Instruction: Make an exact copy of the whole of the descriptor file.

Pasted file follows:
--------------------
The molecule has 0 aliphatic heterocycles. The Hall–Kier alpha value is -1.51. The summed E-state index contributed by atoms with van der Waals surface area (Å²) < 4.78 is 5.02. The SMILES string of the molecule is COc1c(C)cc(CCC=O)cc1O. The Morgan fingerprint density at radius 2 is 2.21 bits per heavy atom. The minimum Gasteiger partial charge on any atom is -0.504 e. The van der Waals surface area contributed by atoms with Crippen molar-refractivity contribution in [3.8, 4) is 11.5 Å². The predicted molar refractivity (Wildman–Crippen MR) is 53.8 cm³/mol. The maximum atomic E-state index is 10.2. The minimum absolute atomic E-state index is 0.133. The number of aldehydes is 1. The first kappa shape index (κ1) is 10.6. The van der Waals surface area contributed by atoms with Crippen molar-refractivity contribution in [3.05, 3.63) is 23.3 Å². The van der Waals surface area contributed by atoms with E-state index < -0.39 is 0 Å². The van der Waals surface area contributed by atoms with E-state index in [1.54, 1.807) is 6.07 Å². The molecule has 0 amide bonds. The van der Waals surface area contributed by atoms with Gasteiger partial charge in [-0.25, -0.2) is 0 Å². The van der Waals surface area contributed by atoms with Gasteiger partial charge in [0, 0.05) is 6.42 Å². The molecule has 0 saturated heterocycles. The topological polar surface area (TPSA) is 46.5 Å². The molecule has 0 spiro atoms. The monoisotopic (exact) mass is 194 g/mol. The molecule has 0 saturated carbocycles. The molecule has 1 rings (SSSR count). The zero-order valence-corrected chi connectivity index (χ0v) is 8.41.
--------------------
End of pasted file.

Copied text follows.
The molecule has 0 aliphatic heterocycles. The Hall–Kier alpha value is -1.51. The summed E-state index contributed by atoms with van der Waals surface area (Å²) < 4.78 is 5.02. The SMILES string of the molecule is COc1c(C)cc(CCC=O)cc1O. The Morgan fingerprint density at radius 2 is 2.21 bits per heavy atom. The minimum Gasteiger partial charge on any atom is -0.504 e. The van der Waals surface area contributed by atoms with Crippen molar-refractivity contribution in [3.8, 4) is 11.5 Å². The predicted molar refractivity (Wildman–Crippen MR) is 53.8 cm³/mol. The maximum atomic E-state index is 10.2. The minimum absolute atomic E-state index is 0.133. The number of aldehydes is 1. The first kappa shape index (κ1) is 10.6. The van der Waals surface area contributed by atoms with Crippen molar-refractivity contribution in [3.05, 3.63) is 23.3 Å². The van der Waals surface area contributed by atoms with E-state index < -0.39 is 0 Å². The van der Waals surface area contributed by atoms with E-state index in [1.54, 1.807) is 6.07 Å². The molecule has 0 amide bonds. The van der Waals surface area contributed by atoms with Gasteiger partial charge in [-0.25, -0.2) is 0 Å². The van der Waals surface area contributed by atoms with Gasteiger partial charge in [0, 0.05) is 6.42 Å². The molecule has 0 saturated heterocycles. The topological polar surface area (TPSA) is 46.5 Å². The molecule has 0 spiro atoms. The monoisotopic (exact) mass is 194 g/mol. The molecule has 0 saturated carbocycles. The molecule has 1 rings (SSSR count). The zero-order valence-corrected chi connectivity index (χ0v) is 8.41.